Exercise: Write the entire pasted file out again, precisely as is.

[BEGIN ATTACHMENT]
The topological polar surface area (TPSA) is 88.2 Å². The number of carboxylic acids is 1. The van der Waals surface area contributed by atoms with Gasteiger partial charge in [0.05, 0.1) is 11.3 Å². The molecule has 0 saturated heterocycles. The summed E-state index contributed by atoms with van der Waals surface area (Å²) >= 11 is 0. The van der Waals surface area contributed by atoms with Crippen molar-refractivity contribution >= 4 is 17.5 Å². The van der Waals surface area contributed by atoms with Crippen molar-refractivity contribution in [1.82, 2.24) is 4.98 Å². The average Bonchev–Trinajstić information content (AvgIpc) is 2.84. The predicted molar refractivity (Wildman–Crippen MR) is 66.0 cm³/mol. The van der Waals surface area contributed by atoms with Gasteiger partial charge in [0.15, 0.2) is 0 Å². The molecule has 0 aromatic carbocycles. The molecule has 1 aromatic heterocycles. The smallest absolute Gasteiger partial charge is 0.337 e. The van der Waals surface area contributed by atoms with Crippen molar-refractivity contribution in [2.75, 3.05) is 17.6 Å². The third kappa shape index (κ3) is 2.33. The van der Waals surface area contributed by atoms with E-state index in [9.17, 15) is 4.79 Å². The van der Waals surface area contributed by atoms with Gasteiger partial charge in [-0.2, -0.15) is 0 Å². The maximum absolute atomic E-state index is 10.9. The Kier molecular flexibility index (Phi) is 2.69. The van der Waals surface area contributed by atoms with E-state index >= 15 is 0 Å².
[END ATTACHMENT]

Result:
The topological polar surface area (TPSA) is 88.2 Å². The number of carboxylic acids is 1. The van der Waals surface area contributed by atoms with Gasteiger partial charge in [0.05, 0.1) is 11.3 Å². The molecule has 0 saturated heterocycles. The summed E-state index contributed by atoms with van der Waals surface area (Å²) >= 11 is 0. The van der Waals surface area contributed by atoms with Crippen molar-refractivity contribution >= 4 is 17.5 Å². The van der Waals surface area contributed by atoms with Crippen molar-refractivity contribution in [1.82, 2.24) is 4.98 Å². The average Bonchev–Trinajstić information content (AvgIpc) is 2.84. The predicted molar refractivity (Wildman–Crippen MR) is 66.0 cm³/mol. The van der Waals surface area contributed by atoms with Gasteiger partial charge in [0.15, 0.2) is 0 Å². The molecule has 0 aromatic carbocycles. The molecule has 1 aromatic heterocycles. The smallest absolute Gasteiger partial charge is 0.337 e. The van der Waals surface area contributed by atoms with Crippen molar-refractivity contribution in [2.75, 3.05) is 17.6 Å². The third kappa shape index (κ3) is 2.33. The van der Waals surface area contributed by atoms with E-state index in [9.17, 15) is 4.79 Å². The van der Waals surface area contributed by atoms with Gasteiger partial charge in [-0.2, -0.15) is 0 Å². The maximum absolute atomic E-state index is 10.9. The Kier molecular flexibility index (Phi) is 2.69. The van der Waals surface area contributed by atoms with E-state index >= 15 is 0 Å².